Mike leads a Met Office data assimilation research group and also works on theoretical atmospheric dynamics and nonlinear partial differential equations.
Mike's current role at the Met Office is to lead research in new methods of data assimilation. This involves combining dynamical and statistical knowledge to optimise short-range weather forecasts by exploiting the available observations, which are not sufficient to define the initial state for the model completely.
Mike's main activities within this topic are to make the best of the 4D-Var formulation currently used by the Met Office and several other large operational centres. This formulation is very expensive computationally and it is necessary to see whether its use will still be justified on future supercomputers with more parallel architecture. Mike is also taking a lead in making fuller use of prior dynamical information in the assimilation process, since there is insufficient data available to make purely statistical methods viable.
Mike is also a visiting professor at the University of Reading, and is currently co-supervising five PhD students at Imperial, Bath and Reading, on topics including dynamics, numerical methods and data assimilation. He was a main organiser along with John Ball and Sergei Kuksin of an EPSRC-funded workshop on the Mathematics of weather and climate prediction held at the Met Office in Spring 2009, in collaboration with the Oxford Centre for Nonlinear PDEs and the joint Heriot Watt Edinburgh Centre (CANPDE) sponsored by the Maxwell Institute.
Mike has spent most of his career in the UK Met Office in various roles. He has also spent time on secondment to ECMWF and the University of Reading. In the period up to 1988 he was responsible for developing the numerical methods used in the operational weather forecasting models. In the period 1987-1991 he designed both the software formulation and the integration scheme for the Unified Model. Following this, he designed a new dynamical core for the model, which both exploited his theoretical knowledge to improve treatment of the large scale flow and created a non-hydrostatic capability allowed the application of the model to very small-scale local forecasts and simulations. This model became operational in 2002.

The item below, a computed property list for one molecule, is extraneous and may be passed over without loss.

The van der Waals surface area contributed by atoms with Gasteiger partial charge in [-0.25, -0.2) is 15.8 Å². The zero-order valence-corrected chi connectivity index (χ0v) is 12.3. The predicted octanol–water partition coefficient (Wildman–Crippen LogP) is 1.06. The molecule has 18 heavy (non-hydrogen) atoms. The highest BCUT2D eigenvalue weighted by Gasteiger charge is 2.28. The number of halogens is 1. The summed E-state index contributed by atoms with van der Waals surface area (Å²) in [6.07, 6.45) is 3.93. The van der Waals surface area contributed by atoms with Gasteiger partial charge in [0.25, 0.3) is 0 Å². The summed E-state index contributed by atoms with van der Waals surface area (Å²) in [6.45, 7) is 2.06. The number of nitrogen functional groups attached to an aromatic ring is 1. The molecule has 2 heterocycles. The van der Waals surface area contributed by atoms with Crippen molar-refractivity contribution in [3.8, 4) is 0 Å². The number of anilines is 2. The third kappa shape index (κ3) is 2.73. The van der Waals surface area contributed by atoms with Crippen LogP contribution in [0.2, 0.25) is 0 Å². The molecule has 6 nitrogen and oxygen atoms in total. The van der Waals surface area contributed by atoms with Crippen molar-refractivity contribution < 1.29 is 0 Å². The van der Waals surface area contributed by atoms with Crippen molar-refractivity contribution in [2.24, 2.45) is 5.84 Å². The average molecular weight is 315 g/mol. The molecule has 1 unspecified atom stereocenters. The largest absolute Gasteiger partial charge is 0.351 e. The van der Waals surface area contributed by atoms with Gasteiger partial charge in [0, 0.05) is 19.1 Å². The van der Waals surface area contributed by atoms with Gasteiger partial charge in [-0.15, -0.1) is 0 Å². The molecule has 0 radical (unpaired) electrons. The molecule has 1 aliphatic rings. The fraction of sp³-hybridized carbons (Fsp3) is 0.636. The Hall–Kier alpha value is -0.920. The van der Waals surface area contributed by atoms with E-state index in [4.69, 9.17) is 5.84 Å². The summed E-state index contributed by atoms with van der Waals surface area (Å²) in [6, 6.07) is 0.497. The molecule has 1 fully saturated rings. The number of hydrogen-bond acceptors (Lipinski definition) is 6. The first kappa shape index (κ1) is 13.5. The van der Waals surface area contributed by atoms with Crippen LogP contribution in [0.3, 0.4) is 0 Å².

Since the governing equations cannot be solved except in a coarsely averaged sense, Mike also developed simpler sets of equations which explained many mesoscale phenomena in terms of large scale flow. More recently their solutions have been made mathematically rigorous. This is important in understanding predictability of weather systems and informs decisions made in operational modelling. It has led to many collaborative activities, such as Newton Institute programme (Cambridge) on Atmosphere - Ocean Dynamics and membership of an NSF-funded focused research group on Optimal transportation, its geometry and applications.
From 1983-1988 and again from 1991-1998 Mike held senior management positions responsible for the strategic direction of modelling and data assimilation on all scales from UK to global. During this period the Met Office established its position as a leader in global numerical weather prediction.
Mike received the L.F. Richardson prize in 1980 for work on finite element methods. He received, with others, the Esso Energy award in 1983 for developing a new high-resolution global model which improved forecasts for aviation. He received the UK Met Office/Royal Air Force: L.G. Groves memorial award in 1991 for the development of the Unified Model. He received the Royal Meteorological Society: Buchan prize in 2005 for papers on large-scale atmospheric dynamics.
Mike is a visiting professor in the Department of Mathematics at the University of Reading.
Mike published a book on A mathematical theory of large-scale ocean/atmosphere flow in 2006.
Last updated: 8 September 2015